By Crisel Ortiz | December 16, 2019
Most have attended a few webinars during their professional careers and most will likely know after a few slides if it’s going to retain their attention and deliver on their expectations or lead to mediocre content. I should know, as a public relations marketing firm, we’re constantly on the lookout for webinars that will help us hone our skills and keep us abreast of all the latest trends, but when the host and content aren’t engaging it’s hard not to lose interest.
So if you’re thinking about webinars as part of your content marketing strategy there are a few things to keep in mind.
Your goals will dictate the type of webinar you host
Whether you’re an established brand, startup or solopreneur you can use webinars to drive thought leadership, build brand awareness and build a community. It just depends on your marketing goals.
If the intention is to drive thought leadership webinars are a great way for executives to demonstrate expertise in a specific category. Take for example a consulting company that specializes in life sciences. If that’s their specialty then you can bet they have a lot of internal data on how biotech companies can reduce risk and operate more efficiently. In this case, a webinar is a great way to invite people to learn about trends and forecasts, but you have to be consistent and integrate these types of webinars into your marketing plans so that prospects come to see your brand as a category leader and trust your brand over competitors.
But if your intention is to build brand awareness then you may want to focus on tutorials to introduce prospects to your brand. Say you’re an investment management company looking to differentiate itself from competitors. At MSR, a public relations marketing firm, we would recommend webinars designed to attract prospects who are looking to take charge of their personal finances by offering topics such as budgeting, retirement planning, trading, etc. The key here isn’t to be self-serving but to engage prospects and earn their trust by offering educational information they can use rather than a sales pitch. Over time you will have a vault of webinars that prospects can share with others helping you grow your brand awareness.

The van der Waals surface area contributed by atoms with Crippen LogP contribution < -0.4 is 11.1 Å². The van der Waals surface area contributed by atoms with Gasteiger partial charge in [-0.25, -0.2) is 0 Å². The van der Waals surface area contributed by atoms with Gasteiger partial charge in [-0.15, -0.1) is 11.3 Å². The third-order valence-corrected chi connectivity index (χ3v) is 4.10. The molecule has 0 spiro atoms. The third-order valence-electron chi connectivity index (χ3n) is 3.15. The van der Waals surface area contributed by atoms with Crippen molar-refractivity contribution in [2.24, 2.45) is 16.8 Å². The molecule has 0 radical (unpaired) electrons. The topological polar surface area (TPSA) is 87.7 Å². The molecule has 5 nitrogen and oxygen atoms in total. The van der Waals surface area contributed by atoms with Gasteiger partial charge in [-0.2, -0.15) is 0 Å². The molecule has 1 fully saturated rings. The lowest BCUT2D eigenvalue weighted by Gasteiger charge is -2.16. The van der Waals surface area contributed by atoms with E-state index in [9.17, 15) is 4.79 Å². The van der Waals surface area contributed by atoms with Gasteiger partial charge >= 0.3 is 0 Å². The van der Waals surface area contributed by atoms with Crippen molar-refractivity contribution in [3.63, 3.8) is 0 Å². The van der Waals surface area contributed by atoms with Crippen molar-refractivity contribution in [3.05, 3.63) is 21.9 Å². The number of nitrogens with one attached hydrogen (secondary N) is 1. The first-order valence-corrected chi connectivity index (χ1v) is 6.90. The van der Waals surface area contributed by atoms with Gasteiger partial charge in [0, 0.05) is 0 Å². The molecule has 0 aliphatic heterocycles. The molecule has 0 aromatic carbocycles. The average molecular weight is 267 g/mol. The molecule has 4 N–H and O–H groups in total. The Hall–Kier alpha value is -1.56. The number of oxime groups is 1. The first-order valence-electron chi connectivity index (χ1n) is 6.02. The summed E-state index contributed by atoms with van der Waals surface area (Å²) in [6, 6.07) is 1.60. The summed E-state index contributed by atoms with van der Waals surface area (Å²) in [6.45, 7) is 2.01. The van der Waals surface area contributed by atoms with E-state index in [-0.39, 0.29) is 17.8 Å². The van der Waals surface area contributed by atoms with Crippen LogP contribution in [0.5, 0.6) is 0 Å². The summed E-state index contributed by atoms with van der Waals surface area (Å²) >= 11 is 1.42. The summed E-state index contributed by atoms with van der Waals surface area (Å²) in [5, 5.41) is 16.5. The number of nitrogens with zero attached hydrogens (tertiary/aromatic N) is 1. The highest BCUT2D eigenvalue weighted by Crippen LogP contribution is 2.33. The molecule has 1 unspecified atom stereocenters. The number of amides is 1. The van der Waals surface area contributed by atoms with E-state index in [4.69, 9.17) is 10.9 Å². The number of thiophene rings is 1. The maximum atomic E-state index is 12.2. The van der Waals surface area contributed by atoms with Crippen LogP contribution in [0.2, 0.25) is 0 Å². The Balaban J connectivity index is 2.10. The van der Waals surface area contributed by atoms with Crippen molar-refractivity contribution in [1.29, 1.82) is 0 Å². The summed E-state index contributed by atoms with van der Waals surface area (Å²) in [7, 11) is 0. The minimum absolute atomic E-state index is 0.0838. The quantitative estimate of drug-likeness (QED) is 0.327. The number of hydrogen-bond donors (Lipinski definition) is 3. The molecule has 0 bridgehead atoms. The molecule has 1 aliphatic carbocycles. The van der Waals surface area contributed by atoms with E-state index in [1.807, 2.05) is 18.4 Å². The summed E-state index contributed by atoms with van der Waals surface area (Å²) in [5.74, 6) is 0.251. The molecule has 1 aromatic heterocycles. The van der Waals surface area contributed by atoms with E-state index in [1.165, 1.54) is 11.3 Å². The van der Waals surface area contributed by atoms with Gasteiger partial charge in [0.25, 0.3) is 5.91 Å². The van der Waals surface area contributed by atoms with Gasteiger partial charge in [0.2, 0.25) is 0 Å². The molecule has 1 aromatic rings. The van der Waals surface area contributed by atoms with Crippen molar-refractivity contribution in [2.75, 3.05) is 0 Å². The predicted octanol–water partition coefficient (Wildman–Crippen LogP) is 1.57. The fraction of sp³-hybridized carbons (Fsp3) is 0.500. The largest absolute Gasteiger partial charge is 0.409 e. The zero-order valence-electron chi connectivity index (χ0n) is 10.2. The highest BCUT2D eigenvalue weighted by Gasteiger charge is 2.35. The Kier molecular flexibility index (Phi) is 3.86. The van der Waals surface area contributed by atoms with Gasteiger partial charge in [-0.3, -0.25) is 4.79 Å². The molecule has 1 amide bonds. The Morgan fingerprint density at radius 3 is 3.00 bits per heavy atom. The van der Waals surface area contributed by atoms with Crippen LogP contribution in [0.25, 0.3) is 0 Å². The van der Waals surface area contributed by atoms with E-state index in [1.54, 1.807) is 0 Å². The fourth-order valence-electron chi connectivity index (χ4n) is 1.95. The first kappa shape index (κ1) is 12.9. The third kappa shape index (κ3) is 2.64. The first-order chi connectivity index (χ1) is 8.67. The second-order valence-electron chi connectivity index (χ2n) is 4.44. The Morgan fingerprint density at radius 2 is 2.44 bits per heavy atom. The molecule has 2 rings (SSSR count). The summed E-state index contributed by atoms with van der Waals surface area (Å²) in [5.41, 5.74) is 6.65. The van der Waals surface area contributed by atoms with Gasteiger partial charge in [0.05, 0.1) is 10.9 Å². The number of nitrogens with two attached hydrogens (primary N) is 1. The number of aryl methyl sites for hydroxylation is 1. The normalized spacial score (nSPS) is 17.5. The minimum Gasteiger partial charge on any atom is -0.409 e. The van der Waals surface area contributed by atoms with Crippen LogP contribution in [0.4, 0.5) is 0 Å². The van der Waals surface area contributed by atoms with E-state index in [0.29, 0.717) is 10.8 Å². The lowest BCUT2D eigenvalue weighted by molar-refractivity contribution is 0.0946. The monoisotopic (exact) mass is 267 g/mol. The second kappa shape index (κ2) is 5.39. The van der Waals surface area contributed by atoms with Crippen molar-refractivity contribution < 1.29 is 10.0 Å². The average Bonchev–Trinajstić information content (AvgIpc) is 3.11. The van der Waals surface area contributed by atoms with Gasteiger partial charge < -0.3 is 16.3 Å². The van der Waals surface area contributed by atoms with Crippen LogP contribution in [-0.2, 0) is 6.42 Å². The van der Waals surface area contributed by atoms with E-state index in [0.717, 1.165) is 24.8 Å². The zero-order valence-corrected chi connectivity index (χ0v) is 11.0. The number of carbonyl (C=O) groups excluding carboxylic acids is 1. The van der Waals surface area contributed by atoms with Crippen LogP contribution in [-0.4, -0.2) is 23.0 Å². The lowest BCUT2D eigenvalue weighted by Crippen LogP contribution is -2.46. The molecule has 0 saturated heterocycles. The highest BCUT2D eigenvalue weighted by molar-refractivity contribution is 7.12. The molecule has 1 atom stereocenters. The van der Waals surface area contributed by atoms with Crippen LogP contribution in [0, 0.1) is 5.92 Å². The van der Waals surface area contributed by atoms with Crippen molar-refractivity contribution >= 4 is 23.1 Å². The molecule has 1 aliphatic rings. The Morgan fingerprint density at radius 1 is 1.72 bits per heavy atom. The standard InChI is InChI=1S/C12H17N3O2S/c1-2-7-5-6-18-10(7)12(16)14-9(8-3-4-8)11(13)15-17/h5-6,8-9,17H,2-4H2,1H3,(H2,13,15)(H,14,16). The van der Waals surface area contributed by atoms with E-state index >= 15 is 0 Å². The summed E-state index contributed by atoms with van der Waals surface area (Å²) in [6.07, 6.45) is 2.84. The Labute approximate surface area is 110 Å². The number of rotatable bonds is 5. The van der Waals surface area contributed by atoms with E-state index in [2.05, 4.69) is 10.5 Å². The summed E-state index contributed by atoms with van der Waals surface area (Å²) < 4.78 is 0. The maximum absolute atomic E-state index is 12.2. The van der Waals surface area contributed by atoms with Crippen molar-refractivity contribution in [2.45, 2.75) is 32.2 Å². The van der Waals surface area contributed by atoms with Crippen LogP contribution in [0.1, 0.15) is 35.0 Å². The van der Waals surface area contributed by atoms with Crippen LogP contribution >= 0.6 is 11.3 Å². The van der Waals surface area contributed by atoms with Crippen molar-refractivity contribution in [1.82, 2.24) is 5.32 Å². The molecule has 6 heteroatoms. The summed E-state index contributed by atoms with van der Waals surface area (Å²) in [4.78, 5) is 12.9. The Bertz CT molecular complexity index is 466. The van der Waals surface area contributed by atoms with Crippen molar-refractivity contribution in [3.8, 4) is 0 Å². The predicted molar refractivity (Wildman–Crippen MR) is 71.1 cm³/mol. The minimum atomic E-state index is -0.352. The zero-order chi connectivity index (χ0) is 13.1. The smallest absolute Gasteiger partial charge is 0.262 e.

However, if you’re looking to grow a community and/or email list then webinars can also help you meet that goal. A nutritionist is a great example of someone who would benefit from webinars with the intention of creating a loyal following. They could use the format to engage with people and showcase their philosophy and passion for the science of food. With so many topics to cover such as diet, nutrition, good eating habits, preventing or managing specific diseases and the latest nutritional science research, its an opportunity for them to create a loyal following based on expertise, personality, and engagement.
Engaging slides are a must
Once you have determined your specific goal it’s time to think about the content. Rather than pack too much information onto one slide and force your audience to stare at the same thing for a long period of time, consider adding more slides to give attendees a chance to view something different. You might assume that people don’t want to sit through a long deck, but if those slides are engaging (i.e. aren’t text-heavy, include high-quality images, graphs, video, etc.) then your audience won’t mind. Just remember that one hour is usually an appropriate length for a webinar (45-minutes on the topic and 15-minutes on Q&A) — anything longer and you might start to lose their attention.
Your host should be able to improvise
When you’re thinking about who should host the webinar you want someone who is lively, engaging and able to improvise. Why improvise? First of all, you don’t want the person to sound like they are reading each slide, but you want them to try to engage the audience as much as possible. How do you do that on a webinar? Have attendees take a poll at the beginning of the webinar to gauge participants. Are most from a specific region? What is the age variance or level of expertise? Once you’ve asked a couple of questions your host should be able to use that information as reference points to help them tailor the webinar as they go.
You may need to share the spotlight
Finally, if you’re concerned that your webinar may not draw that many people consider co-hosting the webinar with a partner, influencer or other non-competing company to tap into their followers. The more that you commit to webinars the more that prospects will come to expect them, so make sure they are integrated into marketing plans rather than one-offs.
Still not sure where to start? Tap a public relations marketing firm like MSR to help you determine how best to use webinars to meet your marketing goals.